Howitt points out, which can be twisted into referring even indirectly to their first arrival.
Howitt and Dr Roth appear to have satisfied themselves of a belief, common to most tribes, in a mythic being (he has different names in different tribes) having some of the attributes of a Supreme Deity.
But Mr Howitt finds in this being " no trace of a divine nature, though under favourable conditions the beliefs might have developed into an actual religion."
Howitt, The Native Tribes of South-east Australia (1904) and On the Organization of Australian Tribes (1889); G.
Howitt, Kamilaroi and Kurnai, Group Marriage and Relationship (Melbourne, 1880); H.
Howitt, The Native Tribes of South-East Australia, 394, cf.
Howitt, The Native Tribes of South-Eastern Australia (Lond.
Thus among the tribes of south-eastern Australia described by Mr Howitt, 10 the native rites and laws handed down from generation to generation were supposed to have been first imparted by some higher being such as Nurrundere, who made all things on the earth; or Nurelli, who created the whole country, with the rivers, trees and animals; or Daramulun, who (like Nurrundere) bestowed weapons on the men, and instituted the rites and ceremonies connected with life and death.
Waitz, and, though disputed by many squatters and most anthropologists, is now admitted on the strength of the evidence of Howitt, Cameron, Mrs Langloh Parker, Dawson, W.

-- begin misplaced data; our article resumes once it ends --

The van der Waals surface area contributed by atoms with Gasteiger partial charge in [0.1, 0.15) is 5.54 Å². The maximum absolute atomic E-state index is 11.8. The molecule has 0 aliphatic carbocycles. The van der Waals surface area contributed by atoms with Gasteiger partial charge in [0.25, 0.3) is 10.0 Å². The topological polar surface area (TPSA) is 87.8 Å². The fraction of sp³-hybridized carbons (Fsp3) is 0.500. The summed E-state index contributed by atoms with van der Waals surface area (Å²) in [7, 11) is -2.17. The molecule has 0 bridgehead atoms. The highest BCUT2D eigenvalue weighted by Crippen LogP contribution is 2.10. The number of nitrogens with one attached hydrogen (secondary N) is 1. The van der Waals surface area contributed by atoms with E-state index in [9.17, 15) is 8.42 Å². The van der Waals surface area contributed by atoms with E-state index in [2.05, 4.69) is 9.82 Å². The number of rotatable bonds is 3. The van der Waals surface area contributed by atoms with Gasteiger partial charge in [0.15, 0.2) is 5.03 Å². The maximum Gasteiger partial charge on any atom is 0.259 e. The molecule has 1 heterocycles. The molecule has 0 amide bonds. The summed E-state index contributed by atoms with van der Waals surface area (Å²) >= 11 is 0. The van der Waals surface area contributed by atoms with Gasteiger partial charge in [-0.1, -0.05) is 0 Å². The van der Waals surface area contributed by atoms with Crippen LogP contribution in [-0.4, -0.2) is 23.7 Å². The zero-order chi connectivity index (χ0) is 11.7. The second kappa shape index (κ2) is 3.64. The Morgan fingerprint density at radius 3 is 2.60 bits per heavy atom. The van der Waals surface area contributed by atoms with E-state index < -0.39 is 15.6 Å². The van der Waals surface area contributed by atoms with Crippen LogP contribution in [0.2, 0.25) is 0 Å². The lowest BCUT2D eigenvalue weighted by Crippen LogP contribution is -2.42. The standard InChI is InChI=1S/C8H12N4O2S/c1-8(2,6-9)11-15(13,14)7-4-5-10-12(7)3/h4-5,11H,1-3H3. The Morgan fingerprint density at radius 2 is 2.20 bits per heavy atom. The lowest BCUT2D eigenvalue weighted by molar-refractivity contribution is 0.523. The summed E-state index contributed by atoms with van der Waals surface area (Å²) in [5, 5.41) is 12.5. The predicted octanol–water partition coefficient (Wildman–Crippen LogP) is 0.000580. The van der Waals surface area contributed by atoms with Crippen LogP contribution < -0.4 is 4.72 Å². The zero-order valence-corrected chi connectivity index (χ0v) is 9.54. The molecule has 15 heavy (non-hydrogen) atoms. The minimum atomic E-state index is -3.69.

Howitt speaks too of the Dieri Kutchi, who inspires medicine-men with ideas, but about him our information is scanty.
46, 2).6 In considering the whole question, one must beware of the 1 For these see Brough Smith with Howitt, Native Tribes of Southeast Australia, Aborigines of Victoria; Kuhn, on bird fire-bringer in Isle of Man, Die Herabkunft des Feuers, p. 109; Van Gennep, Mythes et legendes d'Australie.
But tribes far from the sea, as in northern New South Wales and Queensland, have the All-Father belief, with individual marriage and female descent, while tribes of the north coast, with male descent, are credited with no All-Father; and the Arunta, as far as possible from the sea, have no All-Father (save in Strehlow's district), and have individual marriage and male reckoning of descent in matters of inheritance; while the Urabunna and Dieri, with female descent and the custom of pirrauru (called " group marriage " by Howitt), are not credited with the All-Father belief.